Harrison_Bergeron
04-30-2010, 8:42 PM
It looks like the propositions are all bull**** as usual. The propositions on the November ballot will probably be even worse considering that the signature gatherers try to get me to sign petitions but won't give me any information on any details about them.

There are BIG issues on the November ballot. The politicians, including Pelosi, are trying to gut Prop 11 from '08. And there is a follow up to Prop 11 that would expand the committee to redrawing federal districts. Federal districts being drawn unbiasedly is our best chance of ousting Pelosi without moving to her district.

People blame our problems on the Governor, but our issues are caused by the Legislature and the state Constitution. There are very important issues related to reshaping the legislature on these two ballots. Once the legislature starts working smoothly and "representatively", then we can consider working on the Constitution and stop being the laughing stock of the country.

radioman
04-30-2010, 11:02 PM
It looks like the propositions are all bull**** as usual. The propositions on the November ballot will probably be even worse considering that the signature gatherers try to get me to sign petitions but won't give me any information on any details about them.

I won't sign a petition without reading it first, if they won't let me read it, I don't sign it. After, I get them into debate, and they don't know what they want you to sign is. this 14 sounds good, I will read more on it, it would nice to flush the toilet, on most props I vote NO and have for years.

loather
05-01-2010, 9:20 AM
14 on its face looks like a good idea, but I don't like the methodology they're using to do it.

It's still going to be a race for those who have the most money to spend on advertizing. The number one thing that gets people elected is name recognition.

demnogis
05-01-2010, 10:16 AM
Vote no on everything. (It all costs the state $).

Vote out all incumbents and do not vote for anyone with a (D) next to their name.

Probably shouldn't vote for anyone with a (R) next to their name either...

Harrison_Bergeron
05-01-2010, 10:51 AM
DO NOT VOTE NO ON EVERYTHING!

Be an informed voter and actually educate yourself on the props. Not all props are high speed trains, if everyone voted no we would not have won Prop 11, and there would be no chance of this state ever working like a true democratic republic.

FirstFlight
05-01-2010, 11:12 AM
One has to be carefull the way they vote on propositions. The SOB's sometimes word them so if you vote NO you are acually voting FOR it. Read them ALL carefully.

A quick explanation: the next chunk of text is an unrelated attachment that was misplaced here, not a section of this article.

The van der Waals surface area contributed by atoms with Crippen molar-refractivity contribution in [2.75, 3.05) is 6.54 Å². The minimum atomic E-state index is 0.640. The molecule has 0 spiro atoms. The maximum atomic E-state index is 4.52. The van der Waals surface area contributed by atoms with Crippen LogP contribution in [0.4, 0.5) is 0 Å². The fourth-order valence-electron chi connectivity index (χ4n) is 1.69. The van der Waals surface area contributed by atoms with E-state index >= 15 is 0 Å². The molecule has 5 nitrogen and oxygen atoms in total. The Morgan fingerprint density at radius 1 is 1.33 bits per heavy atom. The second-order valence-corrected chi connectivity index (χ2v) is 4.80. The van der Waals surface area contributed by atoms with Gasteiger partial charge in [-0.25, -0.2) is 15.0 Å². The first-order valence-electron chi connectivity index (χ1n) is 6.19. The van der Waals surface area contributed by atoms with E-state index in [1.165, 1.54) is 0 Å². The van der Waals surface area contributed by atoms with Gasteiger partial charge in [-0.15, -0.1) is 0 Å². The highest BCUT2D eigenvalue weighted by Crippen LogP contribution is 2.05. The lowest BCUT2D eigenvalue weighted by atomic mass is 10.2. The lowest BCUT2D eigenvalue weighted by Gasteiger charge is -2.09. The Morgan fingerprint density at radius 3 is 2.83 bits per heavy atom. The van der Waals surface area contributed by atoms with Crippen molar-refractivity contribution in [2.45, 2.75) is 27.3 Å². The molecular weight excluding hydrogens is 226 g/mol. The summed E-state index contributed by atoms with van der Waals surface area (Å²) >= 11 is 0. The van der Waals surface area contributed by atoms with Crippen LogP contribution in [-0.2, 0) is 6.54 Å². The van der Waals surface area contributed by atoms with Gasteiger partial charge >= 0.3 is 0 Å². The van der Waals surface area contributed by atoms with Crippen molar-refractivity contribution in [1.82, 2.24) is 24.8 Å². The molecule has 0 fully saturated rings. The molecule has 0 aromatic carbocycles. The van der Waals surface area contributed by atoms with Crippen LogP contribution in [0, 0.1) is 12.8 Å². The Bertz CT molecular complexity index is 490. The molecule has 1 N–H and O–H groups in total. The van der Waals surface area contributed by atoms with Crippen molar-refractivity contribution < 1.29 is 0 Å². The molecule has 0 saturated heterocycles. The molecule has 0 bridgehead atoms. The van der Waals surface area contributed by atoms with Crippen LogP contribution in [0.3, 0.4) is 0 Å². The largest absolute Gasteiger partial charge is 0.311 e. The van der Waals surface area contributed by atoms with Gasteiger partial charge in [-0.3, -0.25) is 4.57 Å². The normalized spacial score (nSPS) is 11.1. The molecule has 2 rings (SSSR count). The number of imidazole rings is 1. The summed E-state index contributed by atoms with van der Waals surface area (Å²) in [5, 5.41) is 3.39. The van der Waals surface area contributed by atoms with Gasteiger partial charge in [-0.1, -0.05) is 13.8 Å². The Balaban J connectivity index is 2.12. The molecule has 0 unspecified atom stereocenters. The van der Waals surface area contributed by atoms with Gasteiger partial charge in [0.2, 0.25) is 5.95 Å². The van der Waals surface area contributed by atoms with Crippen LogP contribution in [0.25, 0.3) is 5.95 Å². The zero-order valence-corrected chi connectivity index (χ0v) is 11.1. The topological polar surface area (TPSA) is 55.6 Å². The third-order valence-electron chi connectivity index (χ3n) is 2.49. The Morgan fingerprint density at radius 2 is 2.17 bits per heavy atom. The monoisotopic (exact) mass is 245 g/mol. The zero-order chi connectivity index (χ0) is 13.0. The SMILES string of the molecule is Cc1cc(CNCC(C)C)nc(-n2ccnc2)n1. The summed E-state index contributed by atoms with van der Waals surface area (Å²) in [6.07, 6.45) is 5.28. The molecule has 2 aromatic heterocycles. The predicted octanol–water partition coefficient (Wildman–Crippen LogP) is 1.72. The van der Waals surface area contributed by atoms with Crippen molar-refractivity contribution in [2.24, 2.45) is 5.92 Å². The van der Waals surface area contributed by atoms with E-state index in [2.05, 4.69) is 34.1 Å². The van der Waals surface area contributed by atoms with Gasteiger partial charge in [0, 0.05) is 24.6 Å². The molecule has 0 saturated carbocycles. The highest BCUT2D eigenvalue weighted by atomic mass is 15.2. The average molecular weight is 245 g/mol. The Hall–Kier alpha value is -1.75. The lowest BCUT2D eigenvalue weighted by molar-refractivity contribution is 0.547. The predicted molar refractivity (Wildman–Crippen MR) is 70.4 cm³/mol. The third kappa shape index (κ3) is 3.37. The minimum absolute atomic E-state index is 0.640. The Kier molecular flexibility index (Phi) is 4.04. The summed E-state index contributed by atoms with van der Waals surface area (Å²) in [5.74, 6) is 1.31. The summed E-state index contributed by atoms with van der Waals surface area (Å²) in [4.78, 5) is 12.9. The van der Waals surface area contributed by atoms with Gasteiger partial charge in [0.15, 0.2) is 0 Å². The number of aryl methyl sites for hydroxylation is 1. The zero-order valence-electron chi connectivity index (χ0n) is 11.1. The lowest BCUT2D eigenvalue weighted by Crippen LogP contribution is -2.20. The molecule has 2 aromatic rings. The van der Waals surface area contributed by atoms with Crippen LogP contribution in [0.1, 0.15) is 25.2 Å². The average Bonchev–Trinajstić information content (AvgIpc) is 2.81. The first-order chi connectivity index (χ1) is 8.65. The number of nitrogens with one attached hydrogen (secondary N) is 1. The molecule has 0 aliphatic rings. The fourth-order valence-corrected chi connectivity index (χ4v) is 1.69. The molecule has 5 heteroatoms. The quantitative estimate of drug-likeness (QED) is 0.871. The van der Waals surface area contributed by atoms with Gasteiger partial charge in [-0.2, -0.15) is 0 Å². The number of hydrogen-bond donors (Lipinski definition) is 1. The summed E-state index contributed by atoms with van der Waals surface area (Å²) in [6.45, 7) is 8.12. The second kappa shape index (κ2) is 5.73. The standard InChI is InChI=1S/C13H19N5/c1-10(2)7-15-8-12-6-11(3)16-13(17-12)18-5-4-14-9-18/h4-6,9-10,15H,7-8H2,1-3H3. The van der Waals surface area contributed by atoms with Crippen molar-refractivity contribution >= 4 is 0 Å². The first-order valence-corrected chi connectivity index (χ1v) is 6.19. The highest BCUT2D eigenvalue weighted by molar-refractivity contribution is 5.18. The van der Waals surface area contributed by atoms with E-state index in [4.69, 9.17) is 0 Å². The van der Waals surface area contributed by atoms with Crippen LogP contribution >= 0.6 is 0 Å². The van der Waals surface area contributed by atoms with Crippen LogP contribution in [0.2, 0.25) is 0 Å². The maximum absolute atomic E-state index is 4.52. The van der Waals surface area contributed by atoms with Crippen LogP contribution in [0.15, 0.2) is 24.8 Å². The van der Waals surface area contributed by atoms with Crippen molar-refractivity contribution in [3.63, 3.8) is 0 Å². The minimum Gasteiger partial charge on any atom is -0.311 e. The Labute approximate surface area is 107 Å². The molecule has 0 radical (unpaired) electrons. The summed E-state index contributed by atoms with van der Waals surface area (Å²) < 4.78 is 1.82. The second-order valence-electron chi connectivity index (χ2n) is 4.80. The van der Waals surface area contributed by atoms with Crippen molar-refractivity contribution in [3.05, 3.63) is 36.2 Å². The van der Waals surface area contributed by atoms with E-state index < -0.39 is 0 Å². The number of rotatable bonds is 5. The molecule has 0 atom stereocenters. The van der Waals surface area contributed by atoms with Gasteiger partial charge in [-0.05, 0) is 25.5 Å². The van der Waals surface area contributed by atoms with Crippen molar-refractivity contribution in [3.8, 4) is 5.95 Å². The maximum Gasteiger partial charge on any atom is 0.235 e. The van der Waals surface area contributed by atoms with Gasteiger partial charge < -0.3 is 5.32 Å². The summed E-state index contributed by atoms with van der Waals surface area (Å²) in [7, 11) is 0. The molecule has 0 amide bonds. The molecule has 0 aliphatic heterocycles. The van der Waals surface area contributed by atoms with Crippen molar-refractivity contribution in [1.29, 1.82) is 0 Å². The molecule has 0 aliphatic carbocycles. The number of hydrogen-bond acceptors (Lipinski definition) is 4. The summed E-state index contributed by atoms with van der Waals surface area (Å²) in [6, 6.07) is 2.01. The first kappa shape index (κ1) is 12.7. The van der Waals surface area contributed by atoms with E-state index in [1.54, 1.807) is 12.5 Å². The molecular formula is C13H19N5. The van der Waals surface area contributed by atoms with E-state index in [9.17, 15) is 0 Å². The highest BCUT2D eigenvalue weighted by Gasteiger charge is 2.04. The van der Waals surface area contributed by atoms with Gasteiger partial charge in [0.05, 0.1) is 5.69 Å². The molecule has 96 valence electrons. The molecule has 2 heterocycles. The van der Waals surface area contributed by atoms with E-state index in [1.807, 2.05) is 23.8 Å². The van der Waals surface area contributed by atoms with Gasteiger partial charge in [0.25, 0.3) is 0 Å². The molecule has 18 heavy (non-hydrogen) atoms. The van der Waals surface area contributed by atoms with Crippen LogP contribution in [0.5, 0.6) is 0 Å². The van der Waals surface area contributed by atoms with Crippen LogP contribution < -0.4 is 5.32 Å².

Paladin
05-01-2010, 12:17 PM
Get on the NRA-ILA's email list (https://secure.nraila.org/EmailSignup.aspx) (and get your friends to get on the list), and ck the NRA-PVF's website (http://www.nrapvf.org/) before voting!

demnogis
05-01-2010, 3:54 PM
Harrison,
I was specifically referring to this current election cycle. All the props look to be a waste of money.

We're a Constitutional Republic, FYI.

DO NOT VOTE NO ON EVERYTHING!

Be an informed voter and actually educate yourself on the props. Not all props are high speed trains, if everyone voted no we would not have won Prop 11, and there would be no chance of this state ever working like a true democratic republic.

Harrison_Bergeron
05-01-2010, 4:11 PM
Prop 14- major benefit to the democratic process in our state. No, fiscal impact on the state.
Prop 16- Prevents local governments from buying electric companies without voter approval. How does that do anything but save money?
Prop 17- No fiscal impact on state, should save residents money on insurance.

Props 13 & 15 I don't understand enough yet to comment on.

I was using the words literally, we are republic where the representatives are supposed to be elected democratically, I was unaware that the two words together had a different connotation.

dwtt
05-01-2010, 5:53 PM
Prop 14- major benefit to the democratic process in our state. No, fiscal impact on the state.
Prop 16- Prevents local governments from buying electric companies without voter approval. How does that do anything but save money?
Prop 17- No fiscal impact on state, should save residents money on insurance.


This is misinformation, and he's just regurgitating the propaganda spewed by the supporters of these propositions.